A sincere vote is one with no falsified preferences or preferences left unspecified when the election method allows them to be specified (in addition to the preferences already specified).
One candidate is preferred over another candidate if, in a one-on-one competition, more voters prefer the first candidate than prefer the other candidate.
The Smith set is the smallest set of candidates such that every member of the set is preferred to every candidate not in the set. If the Smith set consists of only one candidate, that candidate is called "Condorcet candidate" or "Condorcet winner".
Statement of Criterion
If a majority prefers a member of the Smith set to another candidate who is not in the Smith set, then the other candidate should not win if that majority votes sincerely and no other voter falsifies any preferences.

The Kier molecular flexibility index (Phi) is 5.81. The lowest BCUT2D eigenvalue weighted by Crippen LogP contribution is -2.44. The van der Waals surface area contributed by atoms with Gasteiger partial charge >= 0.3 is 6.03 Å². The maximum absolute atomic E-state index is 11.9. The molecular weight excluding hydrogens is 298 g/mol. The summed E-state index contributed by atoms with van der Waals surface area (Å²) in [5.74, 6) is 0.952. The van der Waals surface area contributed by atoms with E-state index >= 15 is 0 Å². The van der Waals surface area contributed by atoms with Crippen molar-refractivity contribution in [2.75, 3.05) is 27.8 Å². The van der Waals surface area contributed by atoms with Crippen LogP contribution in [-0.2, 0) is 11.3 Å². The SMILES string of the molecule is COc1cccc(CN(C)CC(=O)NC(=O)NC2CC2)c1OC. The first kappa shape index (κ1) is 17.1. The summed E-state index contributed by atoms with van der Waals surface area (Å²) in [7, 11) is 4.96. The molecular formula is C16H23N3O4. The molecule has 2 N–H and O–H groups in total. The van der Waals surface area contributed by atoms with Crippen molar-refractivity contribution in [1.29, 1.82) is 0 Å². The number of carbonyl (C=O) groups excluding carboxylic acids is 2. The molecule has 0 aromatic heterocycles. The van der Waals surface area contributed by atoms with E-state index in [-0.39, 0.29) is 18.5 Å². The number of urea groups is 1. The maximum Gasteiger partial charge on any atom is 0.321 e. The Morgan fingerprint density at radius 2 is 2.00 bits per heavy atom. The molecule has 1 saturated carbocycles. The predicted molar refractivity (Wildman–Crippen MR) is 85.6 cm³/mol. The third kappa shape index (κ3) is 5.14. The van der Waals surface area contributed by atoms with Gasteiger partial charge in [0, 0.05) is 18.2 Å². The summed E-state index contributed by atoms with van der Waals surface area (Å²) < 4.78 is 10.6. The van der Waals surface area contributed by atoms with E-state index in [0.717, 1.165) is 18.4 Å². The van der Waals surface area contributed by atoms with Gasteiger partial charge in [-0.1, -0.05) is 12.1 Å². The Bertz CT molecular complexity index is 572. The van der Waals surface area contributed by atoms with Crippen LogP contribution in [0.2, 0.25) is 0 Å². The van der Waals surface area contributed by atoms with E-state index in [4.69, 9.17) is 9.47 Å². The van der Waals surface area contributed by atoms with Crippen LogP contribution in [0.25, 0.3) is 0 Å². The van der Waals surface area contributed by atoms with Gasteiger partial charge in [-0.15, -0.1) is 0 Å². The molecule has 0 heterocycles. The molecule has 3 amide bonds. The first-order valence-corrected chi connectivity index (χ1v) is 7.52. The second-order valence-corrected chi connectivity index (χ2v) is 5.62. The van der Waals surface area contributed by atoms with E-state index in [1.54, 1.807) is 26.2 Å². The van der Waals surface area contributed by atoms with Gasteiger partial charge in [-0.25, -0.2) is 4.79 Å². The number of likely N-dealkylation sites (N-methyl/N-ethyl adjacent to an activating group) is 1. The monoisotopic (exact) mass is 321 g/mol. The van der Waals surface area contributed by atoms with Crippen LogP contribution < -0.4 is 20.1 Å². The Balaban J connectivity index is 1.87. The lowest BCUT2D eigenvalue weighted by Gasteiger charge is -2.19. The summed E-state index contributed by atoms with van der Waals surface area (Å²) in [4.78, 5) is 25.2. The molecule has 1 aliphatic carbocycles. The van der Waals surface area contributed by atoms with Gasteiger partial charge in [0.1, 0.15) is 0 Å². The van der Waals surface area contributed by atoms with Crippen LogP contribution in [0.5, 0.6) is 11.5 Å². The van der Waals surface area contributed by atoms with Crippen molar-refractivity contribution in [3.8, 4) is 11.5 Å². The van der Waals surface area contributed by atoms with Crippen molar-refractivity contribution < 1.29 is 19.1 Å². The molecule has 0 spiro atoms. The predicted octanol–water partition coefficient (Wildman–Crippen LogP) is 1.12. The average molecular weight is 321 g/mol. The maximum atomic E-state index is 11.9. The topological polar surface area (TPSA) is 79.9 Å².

The practical significance of the Strategy-Free Criterion can be questioned. For example, approval voting may be said to bear a Gray Hat Syndrome, but this not not remotely as pernicious as a Black Hat Syndrome. See the First Past the Post electoral system entry, in the subheading on 3.2 Tactical voting.
GSFC generalizes the Strategy-Free criterion (SFC) to the case in which no Condorcet candidate exists, thereby covering all possible cases. If no Condorcet candidate exists, then a cyclical ambiguity exists among the members of the Smith set and must be resolved. The commentary for SFC above applies here also.
Some parts of this article are derived with permission from text at http://electionmethods.org
- Voting system
- Monotonicity criterion
- Condorcet Criterion
- Generalized Condorcet criterion
- Strategy-Free criterion
- Strong Defensive Strategy criterion
- Weak Defensive Strategy criterion
- Favorite Betrayal criterion
- Participation criterion
- Summability criterion